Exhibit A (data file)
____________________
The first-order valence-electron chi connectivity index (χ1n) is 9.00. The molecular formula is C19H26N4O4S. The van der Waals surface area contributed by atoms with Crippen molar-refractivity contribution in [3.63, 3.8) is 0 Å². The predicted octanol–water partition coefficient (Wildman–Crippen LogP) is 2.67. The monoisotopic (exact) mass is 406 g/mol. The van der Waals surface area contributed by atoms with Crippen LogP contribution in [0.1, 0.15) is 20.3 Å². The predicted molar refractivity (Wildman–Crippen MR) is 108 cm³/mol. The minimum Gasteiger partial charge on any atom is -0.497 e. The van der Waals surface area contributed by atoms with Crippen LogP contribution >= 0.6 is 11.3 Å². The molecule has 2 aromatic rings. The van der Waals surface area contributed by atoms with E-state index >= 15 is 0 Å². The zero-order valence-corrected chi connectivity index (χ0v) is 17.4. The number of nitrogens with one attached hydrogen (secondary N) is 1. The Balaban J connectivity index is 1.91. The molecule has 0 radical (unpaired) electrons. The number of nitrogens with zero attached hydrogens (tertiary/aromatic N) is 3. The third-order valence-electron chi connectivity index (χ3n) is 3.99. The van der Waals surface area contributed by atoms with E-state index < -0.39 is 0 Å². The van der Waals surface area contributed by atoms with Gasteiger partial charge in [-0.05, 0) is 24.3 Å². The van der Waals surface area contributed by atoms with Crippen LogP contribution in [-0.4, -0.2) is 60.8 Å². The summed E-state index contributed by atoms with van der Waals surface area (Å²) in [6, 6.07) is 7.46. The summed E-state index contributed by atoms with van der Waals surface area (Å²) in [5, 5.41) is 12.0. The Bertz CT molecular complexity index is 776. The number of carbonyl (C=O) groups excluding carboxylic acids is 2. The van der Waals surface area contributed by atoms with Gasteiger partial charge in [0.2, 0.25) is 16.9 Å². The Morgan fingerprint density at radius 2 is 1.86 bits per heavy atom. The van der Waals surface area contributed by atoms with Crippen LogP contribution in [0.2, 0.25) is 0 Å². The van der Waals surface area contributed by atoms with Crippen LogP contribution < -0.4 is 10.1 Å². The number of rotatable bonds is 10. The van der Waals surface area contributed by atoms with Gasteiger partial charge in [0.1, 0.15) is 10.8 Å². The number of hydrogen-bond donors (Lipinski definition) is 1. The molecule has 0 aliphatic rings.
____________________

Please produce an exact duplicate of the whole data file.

The first-order valence-electron chi connectivity index (χ1n) is 9.00. The molecular formula is C19H26N4O4S. The van der Waals surface area contributed by atoms with Crippen molar-refractivity contribution in [3.63, 3.8) is 0 Å². The predicted octanol–water partition coefficient (Wildman–Crippen LogP) is 2.67. The monoisotopic (exact) mass is 406 g/mol. The van der Waals surface area contributed by atoms with Crippen LogP contribution in [0.1, 0.15) is 20.3 Å². The predicted molar refractivity (Wildman–Crippen MR) is 108 cm³/mol. The minimum Gasteiger partial charge on any atom is -0.497 e. The van der Waals surface area contributed by atoms with Crippen LogP contribution >= 0.6 is 11.3 Å². The molecule has 2 aromatic rings. The van der Waals surface area contributed by atoms with E-state index >= 15 is 0 Å². The zero-order valence-corrected chi connectivity index (χ0v) is 17.4. The number of nitrogens with one attached hydrogen (secondary N) is 1. The Balaban J connectivity index is 1.91. The molecule has 0 radical (unpaired) electrons. The number of nitrogens with zero attached hydrogens (tertiary/aromatic N) is 3. The third-order valence-electron chi connectivity index (χ3n) is 3.99. The van der Waals surface area contributed by atoms with E-state index < -0.39 is 0 Å². The van der Waals surface area contributed by atoms with Gasteiger partial charge in [-0.05, 0) is 24.3 Å². The van der Waals surface area contributed by atoms with Crippen LogP contribution in [-0.4, -0.2) is 60.8 Å². The summed E-state index contributed by atoms with van der Waals surface area (Å²) in [6, 6.07) is 7.46. The summed E-state index contributed by atoms with van der Waals surface area (Å²) in [5, 5.41) is 12.0. The Bertz CT molecular complexity index is 776. The number of carbonyl (C=O) groups excluding carboxylic acids is 2. The van der Waals surface area contributed by atoms with Gasteiger partial charge in [0.2, 0.25) is 16.9 Å². The Morgan fingerprint density at radius 2 is 1.86 bits per heavy atom. The van der Waals surface area contributed by atoms with Crippen LogP contribution in [0.2, 0.25) is 0 Å². The van der Waals surface area contributed by atoms with Crippen LogP contribution < -0.4 is 10.1 Å². The number of rotatable bonds is 10. The van der Waals surface area contributed by atoms with Gasteiger partial charge in [0.1, 0.15) is 10.8 Å². The number of hydrogen-bond donors (Lipinski definition) is 1. The molecule has 0 aliphatic rings.